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Arkansans deal with major storms several times per year in every season. Once power
is restored after a storm and clean up initiated, land and homeowners can begin to
assess damage to their trees.
There is no need for landowners and homeowners to pay a premium for services in the
first few weeks after the storm. In the case of landscape trees, cleanup and tree
trimming doesn't have to be done immediately unless life or property are threatened.
Assessing Landscape Tree Damage
Common Types of Storm Damage to Landscape Trees
Does Tree Topping Help?
Planting New Landscape Trees
Salvaging Woodland Trees after the Storm
Storm damage to landscape trees can range from major to minor.
While minor injuries seldom result in permanent damage to the tree, severe injuries
can increase a tree's susceptibility to insect and disease attack ultimately killing
the tree. Damage to landscape trees should therefore be properly treated and repaired
to maintain the health of the tree. You as a homeowner can treat some types of damage.
Other more serious damage should be treated by a tree specialist. A tree specialist
should treat other more serious damage especially if extensive bracing, cabling or
removal of large branches is required. As always, never try to remove branches or trees from utility lines. Let the professionals do it. As with all things, there is a right and a wrong way
to repair storm‑damaged trees.
Major repair will undoubtedly require the use of a chain saw and climbing equipment.
Unless you are experienced in the use of such equipment and comfortable working off
the ground, it may be best to have the work performed by a competent professional.
The names of qualified firms can be obtained from local nursery workers. Also, look
for listings of professionals under "Tree Service" in when searching. Make sure that
they carry proper liability and workman's compensation insurance before allowing them
to begin work on the job.
To protect your self and your property it's okay to ask for references or qualifications. You might want to hold on to your money until it has been completely earned by the
person you have hired to do a job. Even under critical emergency conditions, complete,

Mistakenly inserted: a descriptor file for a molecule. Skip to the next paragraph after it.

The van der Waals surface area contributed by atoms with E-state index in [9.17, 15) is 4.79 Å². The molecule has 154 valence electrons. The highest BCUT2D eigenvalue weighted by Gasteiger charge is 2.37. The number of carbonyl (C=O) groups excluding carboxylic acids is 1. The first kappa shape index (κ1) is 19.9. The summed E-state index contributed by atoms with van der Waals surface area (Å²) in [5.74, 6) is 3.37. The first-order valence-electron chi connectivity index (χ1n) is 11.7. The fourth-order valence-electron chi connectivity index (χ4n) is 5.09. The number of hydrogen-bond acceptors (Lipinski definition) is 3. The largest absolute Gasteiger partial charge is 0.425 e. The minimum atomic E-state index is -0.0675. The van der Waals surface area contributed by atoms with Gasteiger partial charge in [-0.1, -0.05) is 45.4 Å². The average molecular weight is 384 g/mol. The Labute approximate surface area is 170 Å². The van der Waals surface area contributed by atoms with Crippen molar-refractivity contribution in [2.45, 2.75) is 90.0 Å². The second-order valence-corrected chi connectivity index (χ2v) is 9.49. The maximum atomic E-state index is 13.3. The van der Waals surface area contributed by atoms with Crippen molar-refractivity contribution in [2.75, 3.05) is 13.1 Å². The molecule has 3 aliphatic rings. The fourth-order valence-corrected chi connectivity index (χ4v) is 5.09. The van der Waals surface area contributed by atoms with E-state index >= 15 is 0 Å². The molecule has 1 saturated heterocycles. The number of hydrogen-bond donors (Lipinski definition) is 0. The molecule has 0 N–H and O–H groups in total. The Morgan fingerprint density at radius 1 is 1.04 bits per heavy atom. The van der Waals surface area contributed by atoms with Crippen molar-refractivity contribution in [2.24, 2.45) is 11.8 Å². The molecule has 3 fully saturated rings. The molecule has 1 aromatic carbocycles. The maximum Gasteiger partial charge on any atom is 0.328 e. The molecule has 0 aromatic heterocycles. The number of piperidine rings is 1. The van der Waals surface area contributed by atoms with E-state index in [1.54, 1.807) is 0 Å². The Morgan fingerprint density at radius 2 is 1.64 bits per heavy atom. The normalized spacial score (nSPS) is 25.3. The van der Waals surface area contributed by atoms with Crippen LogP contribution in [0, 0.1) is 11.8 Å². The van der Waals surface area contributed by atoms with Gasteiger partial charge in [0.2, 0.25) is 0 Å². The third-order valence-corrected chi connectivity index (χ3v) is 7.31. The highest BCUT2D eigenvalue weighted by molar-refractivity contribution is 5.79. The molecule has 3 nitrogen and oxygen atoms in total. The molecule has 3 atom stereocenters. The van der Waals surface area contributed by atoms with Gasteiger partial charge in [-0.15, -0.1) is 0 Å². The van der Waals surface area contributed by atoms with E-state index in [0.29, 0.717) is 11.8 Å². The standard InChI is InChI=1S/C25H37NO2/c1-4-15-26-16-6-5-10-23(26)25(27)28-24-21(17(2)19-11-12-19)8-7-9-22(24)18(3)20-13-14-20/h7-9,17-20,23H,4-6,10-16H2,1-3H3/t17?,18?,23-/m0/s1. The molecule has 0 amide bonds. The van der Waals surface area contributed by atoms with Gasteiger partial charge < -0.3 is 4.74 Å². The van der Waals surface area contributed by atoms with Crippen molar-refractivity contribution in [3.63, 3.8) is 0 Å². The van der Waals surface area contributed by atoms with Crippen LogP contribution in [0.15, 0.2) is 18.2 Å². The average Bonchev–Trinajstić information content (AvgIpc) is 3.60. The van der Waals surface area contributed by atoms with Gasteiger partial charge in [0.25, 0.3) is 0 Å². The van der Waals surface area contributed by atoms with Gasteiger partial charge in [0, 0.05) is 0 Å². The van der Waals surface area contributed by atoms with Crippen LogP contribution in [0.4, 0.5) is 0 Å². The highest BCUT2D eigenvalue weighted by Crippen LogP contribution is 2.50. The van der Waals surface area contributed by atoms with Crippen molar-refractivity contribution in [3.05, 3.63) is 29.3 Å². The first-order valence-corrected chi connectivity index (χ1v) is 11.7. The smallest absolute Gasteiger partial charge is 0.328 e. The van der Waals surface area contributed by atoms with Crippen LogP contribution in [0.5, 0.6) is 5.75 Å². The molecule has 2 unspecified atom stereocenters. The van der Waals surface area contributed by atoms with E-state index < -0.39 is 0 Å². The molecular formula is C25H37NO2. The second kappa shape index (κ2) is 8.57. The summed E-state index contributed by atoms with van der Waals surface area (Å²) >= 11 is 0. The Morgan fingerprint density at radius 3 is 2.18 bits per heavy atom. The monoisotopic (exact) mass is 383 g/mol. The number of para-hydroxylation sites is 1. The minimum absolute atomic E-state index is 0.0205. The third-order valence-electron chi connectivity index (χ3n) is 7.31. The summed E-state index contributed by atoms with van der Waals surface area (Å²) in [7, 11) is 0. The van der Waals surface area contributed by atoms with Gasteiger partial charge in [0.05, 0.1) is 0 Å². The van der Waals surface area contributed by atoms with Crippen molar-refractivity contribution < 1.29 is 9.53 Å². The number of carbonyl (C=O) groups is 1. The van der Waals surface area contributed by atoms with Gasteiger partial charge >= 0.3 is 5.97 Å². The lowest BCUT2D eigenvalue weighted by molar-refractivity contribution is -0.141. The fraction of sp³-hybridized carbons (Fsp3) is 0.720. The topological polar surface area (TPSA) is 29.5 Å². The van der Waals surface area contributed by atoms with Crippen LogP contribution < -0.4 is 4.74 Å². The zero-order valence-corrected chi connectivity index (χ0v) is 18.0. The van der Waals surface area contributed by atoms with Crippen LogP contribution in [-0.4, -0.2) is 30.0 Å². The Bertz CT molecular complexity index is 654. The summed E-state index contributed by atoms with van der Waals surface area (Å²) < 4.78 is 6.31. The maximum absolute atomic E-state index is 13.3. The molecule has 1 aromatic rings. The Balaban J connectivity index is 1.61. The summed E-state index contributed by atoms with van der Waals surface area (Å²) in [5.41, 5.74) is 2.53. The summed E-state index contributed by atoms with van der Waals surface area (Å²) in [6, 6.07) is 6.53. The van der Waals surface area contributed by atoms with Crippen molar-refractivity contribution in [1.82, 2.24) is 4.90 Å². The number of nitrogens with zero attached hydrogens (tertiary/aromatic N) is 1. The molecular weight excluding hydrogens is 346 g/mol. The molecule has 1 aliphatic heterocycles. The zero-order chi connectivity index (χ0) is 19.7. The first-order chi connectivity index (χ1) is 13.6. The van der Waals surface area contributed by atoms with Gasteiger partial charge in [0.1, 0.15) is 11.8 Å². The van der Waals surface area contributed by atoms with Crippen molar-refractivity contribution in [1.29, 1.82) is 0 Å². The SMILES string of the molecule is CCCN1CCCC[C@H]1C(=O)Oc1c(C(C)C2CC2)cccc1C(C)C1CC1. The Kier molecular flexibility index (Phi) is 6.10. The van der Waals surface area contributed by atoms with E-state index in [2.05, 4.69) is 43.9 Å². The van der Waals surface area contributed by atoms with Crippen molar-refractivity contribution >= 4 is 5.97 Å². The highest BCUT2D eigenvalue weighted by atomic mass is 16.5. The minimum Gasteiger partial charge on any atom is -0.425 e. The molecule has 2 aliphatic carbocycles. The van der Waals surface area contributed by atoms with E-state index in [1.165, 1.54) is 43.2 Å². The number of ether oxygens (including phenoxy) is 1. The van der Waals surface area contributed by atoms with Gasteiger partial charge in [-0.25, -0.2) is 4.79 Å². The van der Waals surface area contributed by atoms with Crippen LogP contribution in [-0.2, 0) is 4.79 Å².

good quality repairs and tree removal must be done or more damage and deterioration
can appear in the future.
Hazard tree inspections offer the best protection against future storm damage. Systematic inspections
and assessments allow you to find and correct defective trees. Sound trees can withstand
stronger winds than defective trees, so during storms the likelihood of tree failure
What is a Certified Arborist?
Find Certified Arborists in your areaInternational Society of Arboriculture
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Storm damage can be rated based on the degree and type of damage.
<< Back to Top
Many people panic after a storm and hire tree service companies to "top" their tree.
Although a common practice, tree topping is not recommended by professional Arborists.
Topping a tree means removing most of the branches from a tree in a unfounded belief
that such a measure will prevent ice or wind damage. All of the smaller branches
are cut in the hope that the branches will therefore not fail. However, tree topping
can create more problems rather than solving them.
To learn more about tree topping, read the article by the Arkansas Urban Forestry Council.
Contrary to popular belief, it is not necessary to treat trunk and limb wounds with
tree paint. Research shows that painted areas can actually lead to increased rot and
decay due to trapped moisture. Following the proper pruning practice of "natural
target pruning" or three-step cutting is the key to treating storm-damaged trees.
Materials from fallen or salvaged trees can be used in several ways.
Care should also be exercised when burning wood scraps. Although wood scraps can be
very good fuel for stoves or fireplaces, some wood is treated with chemicals that
can be toxic when burned. Never burn wood scraps that have been treated with wood
preservatives or inorganic salts; do not burn treated fence posts for the same reason.
Learn more about Salvaging Timber
Learn more about Chain Saw Safety
Select the right tree for the right place! It helps to know the approximate size